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Jean Smart of ‘Legion’ on Understanding Melanie Bird
March 8, 2017  | By David Hinckley
 

Noah Hawley says one of his primary inspirations for writing the FX sci-fi series Legion was Pink Floyd’s Dark Side of the Moon.

But Jean Smart suggests she was more inspired by another classic rock band of that era: Blind Faith.

So far, Smart told TV writers Tuesday, it’s paying off – even though she knew almost nothing about what to expect when she took the Melanie Bird character in Legion, which starts the second half of its eight-episode first season Wednesday at 10 p.m. ET.

Since then, she says, she and Melanie have been figuring things out together.

“Ordinarily I approach every show similarly,” says Smart. “I let the script be my guide. But I took this part without having read a single word of dialogue. So I had no clear idea who Melanie was.”

In the broader picture, Melanie is the therapist who works with David Haller (Dan Stevens, left, with Smart), the show’s central character.

David has extraordinary powers that he’s only now coming to understand, and through the earlier parts of his life, they caused him nothing but trouble. He was medicated, studied, institutionalized and otherwise treated as, basically, a crazy person.

Melanie, who sees his life and behavior for what they are though she also doesn’t completely understand the scope or implications of his powers, has worked with him through the first half of the season to help him realize who he is and what that means.

Nor is Melanie merely a sounding board for David. She has issues of her own, including the fact that her husband has been gone for 20 years, apparently spirited away.

“Melanie is a work in progress,” says Smart. “It’s been my journey to kind of find her.

“Once we saw the storyline about her relationship with her husband, I think we began to understand her a little more. I know I’ve tried to wrap my mind around the fact that she’s been waiting for 20 years.

“That’s a kind of unwavering devotion, an almost desperate belief that someone will finally find where her husband has been.”

Because the show focuses on David Haller, his relationship with Bird gets the most attention, and by this week’s episode, that relationship seems to have shifted a bit.

Haller has left to look for his sister, causing a physical separation from Melanie that obviously affects their interaction.

“David’s off on his own, and he’s pulled away from Melanie,” says Smart. “I think he realizes the enormity of his powers and that’s a good thing because he realizes he may be used by someone else or he may self-destruct.”

What this means for his relationship with Melanie, she says, is that “he may pull away from her emotionally… and I’m not sure they fully get that back.”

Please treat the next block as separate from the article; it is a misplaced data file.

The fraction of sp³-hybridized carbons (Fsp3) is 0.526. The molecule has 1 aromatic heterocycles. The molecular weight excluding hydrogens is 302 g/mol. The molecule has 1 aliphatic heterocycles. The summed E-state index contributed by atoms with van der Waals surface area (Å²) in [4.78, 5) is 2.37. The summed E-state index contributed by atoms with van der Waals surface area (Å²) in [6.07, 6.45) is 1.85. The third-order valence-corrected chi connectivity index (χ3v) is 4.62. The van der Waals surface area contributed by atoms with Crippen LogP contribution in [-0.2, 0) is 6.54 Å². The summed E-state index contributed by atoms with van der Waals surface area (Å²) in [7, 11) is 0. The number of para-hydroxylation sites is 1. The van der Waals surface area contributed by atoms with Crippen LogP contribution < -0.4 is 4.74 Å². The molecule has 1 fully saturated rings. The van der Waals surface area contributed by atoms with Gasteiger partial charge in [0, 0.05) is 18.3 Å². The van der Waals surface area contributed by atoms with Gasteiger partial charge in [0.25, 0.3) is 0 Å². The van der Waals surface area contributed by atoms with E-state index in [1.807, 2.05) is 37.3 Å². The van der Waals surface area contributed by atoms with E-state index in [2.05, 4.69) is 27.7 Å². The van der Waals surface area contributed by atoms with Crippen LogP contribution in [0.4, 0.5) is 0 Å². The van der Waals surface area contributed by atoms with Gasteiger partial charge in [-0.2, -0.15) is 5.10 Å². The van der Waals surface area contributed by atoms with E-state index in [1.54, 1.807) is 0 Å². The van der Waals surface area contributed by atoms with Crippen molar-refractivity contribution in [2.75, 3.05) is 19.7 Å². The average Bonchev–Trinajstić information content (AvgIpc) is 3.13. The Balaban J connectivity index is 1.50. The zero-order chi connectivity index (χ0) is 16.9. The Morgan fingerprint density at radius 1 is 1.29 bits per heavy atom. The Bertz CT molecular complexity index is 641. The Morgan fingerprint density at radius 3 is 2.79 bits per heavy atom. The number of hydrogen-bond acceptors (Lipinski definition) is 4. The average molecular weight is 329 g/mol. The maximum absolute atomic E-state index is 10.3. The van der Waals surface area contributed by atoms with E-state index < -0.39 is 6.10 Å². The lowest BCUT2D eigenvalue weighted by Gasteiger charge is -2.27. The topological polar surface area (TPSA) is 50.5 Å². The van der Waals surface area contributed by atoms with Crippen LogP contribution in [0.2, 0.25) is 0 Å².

Legion has been both criticized and praised for its complexity and its non-linear storylines. Smart says it’s been fun to play and confirms her decision to join the project simply based on her faith in Hawley.

“If he’s writing it,” she says, “I know it will be something good.”

She had worked with Hawley on the second season of Fargo, in which she played hard-shelled crime matriarch, Floyd Gerhardt. The role earned her an Emmy nomination.

Comparing Melanie to Floyd, she says, “Both are extremely private. They don’t show their emotions. And they both have a strong maternal instinct. Other than that, they’re not much alike.”

Smart, 65, has always played a wide range of characters.

She won two Emmys for her role in Frasier and a third for Samantha Who?. Her longest-running role was Charlene on Designing Women (right), but she has also had extended runs on shows from 24 to Style & Substance, and Girlfriends Guide to Divorce.

She says with a laugh that her longevity sometimes works against her on the Legion set, where she hasn’t been asked to do any of her own stunts.

“As a senior member of the cast, I think sometimes they ask less of me,” she says. “I don’t mind something like getting shot and falling down.”

But she says she loved trying out different approaches during a scene with Bill Irwin, who plays scientist Cary Loudermilk, and she adds that her only real complaint is not having been invited to join a dance scene earlier this season.

“I’m really jealous,” she says. “I hope that the next time, they include me.”

 
 
 
 
 
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Good news, TVWW readers: David’s new book from Doubleday, The Platinum Age of Television: From I Love Lucy to The Walking Dead, How TV Became Terrific is available on Amazon for $20.

Doubleday says: “Darwin had his theory of evolution, and David Bianculli has his. Bianculli's theory has to do with the concept of quality television: what it is and, crucially, how it got that way."

"The Platinum Age of Television is an effusive guidebook that plots the path from the 1950s’ Golden Age to today’s era of quality TV. For instance, animation evolved from Rocky and His Friends to South Park; variety shows moved from The Ed Sullivan Show to Saturday Night Live; and family sitcoms grew from I Love Lucy to Modern Family. A high point is the author’s interviews with Carl Reiner, Mel Brooks, Norman Lear, Bob Newhart, Matt Groening, Larry David, Amy Schumer and many others...Bianculli has written a highly readable history." —The Washington Post

 

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